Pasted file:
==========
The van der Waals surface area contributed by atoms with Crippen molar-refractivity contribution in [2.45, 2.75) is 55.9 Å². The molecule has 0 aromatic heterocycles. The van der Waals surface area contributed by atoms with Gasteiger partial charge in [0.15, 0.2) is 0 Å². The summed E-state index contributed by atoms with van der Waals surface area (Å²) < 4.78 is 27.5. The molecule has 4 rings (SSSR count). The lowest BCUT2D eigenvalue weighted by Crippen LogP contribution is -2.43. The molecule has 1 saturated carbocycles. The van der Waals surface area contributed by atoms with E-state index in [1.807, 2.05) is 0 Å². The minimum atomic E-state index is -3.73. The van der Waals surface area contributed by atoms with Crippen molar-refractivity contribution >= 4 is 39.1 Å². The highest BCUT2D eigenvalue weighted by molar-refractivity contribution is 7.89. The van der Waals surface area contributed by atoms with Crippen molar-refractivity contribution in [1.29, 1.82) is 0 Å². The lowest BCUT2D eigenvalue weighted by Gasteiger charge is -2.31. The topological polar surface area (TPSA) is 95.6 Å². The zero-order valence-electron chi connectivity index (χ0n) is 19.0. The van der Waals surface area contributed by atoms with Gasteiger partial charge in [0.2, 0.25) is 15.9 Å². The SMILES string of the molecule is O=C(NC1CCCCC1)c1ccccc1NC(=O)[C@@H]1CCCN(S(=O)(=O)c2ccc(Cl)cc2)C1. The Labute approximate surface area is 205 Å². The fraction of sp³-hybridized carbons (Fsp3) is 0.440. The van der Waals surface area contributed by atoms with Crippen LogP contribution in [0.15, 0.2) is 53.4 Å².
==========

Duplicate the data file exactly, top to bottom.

The van der Waals surface area contributed by atoms with Crippen molar-refractivity contribution in [2.45, 2.75) is 55.9 Å². The molecule has 0 aromatic heterocycles. The van der Waals surface area contributed by atoms with Gasteiger partial charge in [0.15, 0.2) is 0 Å². The summed E-state index contributed by atoms with van der Waals surface area (Å²) < 4.78 is 27.5. The molecule has 4 rings (SSSR count). The lowest BCUT2D eigenvalue weighted by Crippen LogP contribution is -2.43. The molecule has 1 saturated carbocycles. The van der Waals surface area contributed by atoms with E-state index in [1.807, 2.05) is 0 Å². The minimum atomic E-state index is -3.73. The van der Waals surface area contributed by atoms with Crippen molar-refractivity contribution >= 4 is 39.1 Å². The highest BCUT2D eigenvalue weighted by molar-refractivity contribution is 7.89. The van der Waals surface area contributed by atoms with Crippen molar-refractivity contribution in [1.29, 1.82) is 0 Å². The lowest BCUT2D eigenvalue weighted by Gasteiger charge is -2.31. The topological polar surface area (TPSA) is 95.6 Å². The zero-order valence-electron chi connectivity index (χ0n) is 19.0. The van der Waals surface area contributed by atoms with Gasteiger partial charge in [0.2, 0.25) is 15.9 Å². The SMILES string of the molecule is O=C(NC1CCCCC1)c1ccccc1NC(=O)[C@@H]1CCCN(S(=O)(=O)c2ccc(Cl)cc2)C1. The Labute approximate surface area is 205 Å². The fraction of sp³-hybridized carbons (Fsp3) is 0.440. The van der Waals surface area contributed by atoms with Crippen LogP contribution in [0.15, 0.2) is 53.4 Å².